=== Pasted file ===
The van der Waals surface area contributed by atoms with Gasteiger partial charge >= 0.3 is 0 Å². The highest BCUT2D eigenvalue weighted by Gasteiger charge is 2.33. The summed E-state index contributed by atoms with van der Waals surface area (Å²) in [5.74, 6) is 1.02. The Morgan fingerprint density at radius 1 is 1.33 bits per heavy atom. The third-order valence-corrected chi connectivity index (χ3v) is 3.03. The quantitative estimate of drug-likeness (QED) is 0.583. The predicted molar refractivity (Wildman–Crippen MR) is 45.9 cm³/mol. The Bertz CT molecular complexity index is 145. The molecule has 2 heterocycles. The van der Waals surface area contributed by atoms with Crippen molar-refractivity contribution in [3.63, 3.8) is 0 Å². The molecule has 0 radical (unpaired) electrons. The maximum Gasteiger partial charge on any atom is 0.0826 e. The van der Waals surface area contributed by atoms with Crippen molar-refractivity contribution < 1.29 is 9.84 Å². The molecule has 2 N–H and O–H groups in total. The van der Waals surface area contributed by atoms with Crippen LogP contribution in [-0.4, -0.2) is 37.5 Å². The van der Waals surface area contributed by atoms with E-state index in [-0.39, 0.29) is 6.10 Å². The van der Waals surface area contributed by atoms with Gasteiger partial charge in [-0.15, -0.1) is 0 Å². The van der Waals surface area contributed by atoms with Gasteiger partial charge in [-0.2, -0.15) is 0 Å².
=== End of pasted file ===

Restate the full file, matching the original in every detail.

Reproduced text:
The van der Waals surface area contributed by atoms with Gasteiger partial charge >= 0.3 is 0 Å². The highest BCUT2D eigenvalue weighted by Gasteiger charge is 2.33. The summed E-state index contributed by atoms with van der Waals surface area (Å²) in [5.74, 6) is 1.02. The Morgan fingerprint density at radius 1 is 1.33 bits per heavy atom. The third-order valence-corrected chi connectivity index (χ3v) is 3.03. The quantitative estimate of drug-likeness (QED) is 0.583. The predicted molar refractivity (Wildman–Crippen MR) is 45.9 cm³/mol. The Bertz CT molecular complexity index is 145. The molecule has 2 heterocycles. The van der Waals surface area contributed by atoms with Crippen molar-refractivity contribution in [3.63, 3.8) is 0 Å². The molecule has 0 radical (unpaired) electrons. The maximum Gasteiger partial charge on any atom is 0.0826 e. The van der Waals surface area contributed by atoms with Crippen molar-refractivity contribution < 1.29 is 9.84 Å². The molecule has 2 N–H and O–H groups in total. The van der Waals surface area contributed by atoms with Crippen LogP contribution in [-0.4, -0.2) is 37.5 Å². The van der Waals surface area contributed by atoms with E-state index in [-0.39, 0.29) is 6.10 Å². The van der Waals surface area contributed by atoms with Gasteiger partial charge in [-0.15, -0.1) is 0 Å². The van der Waals surface area contributed by atoms with Gasteiger partial charge in [-0.2, -0.15) is 0 Å².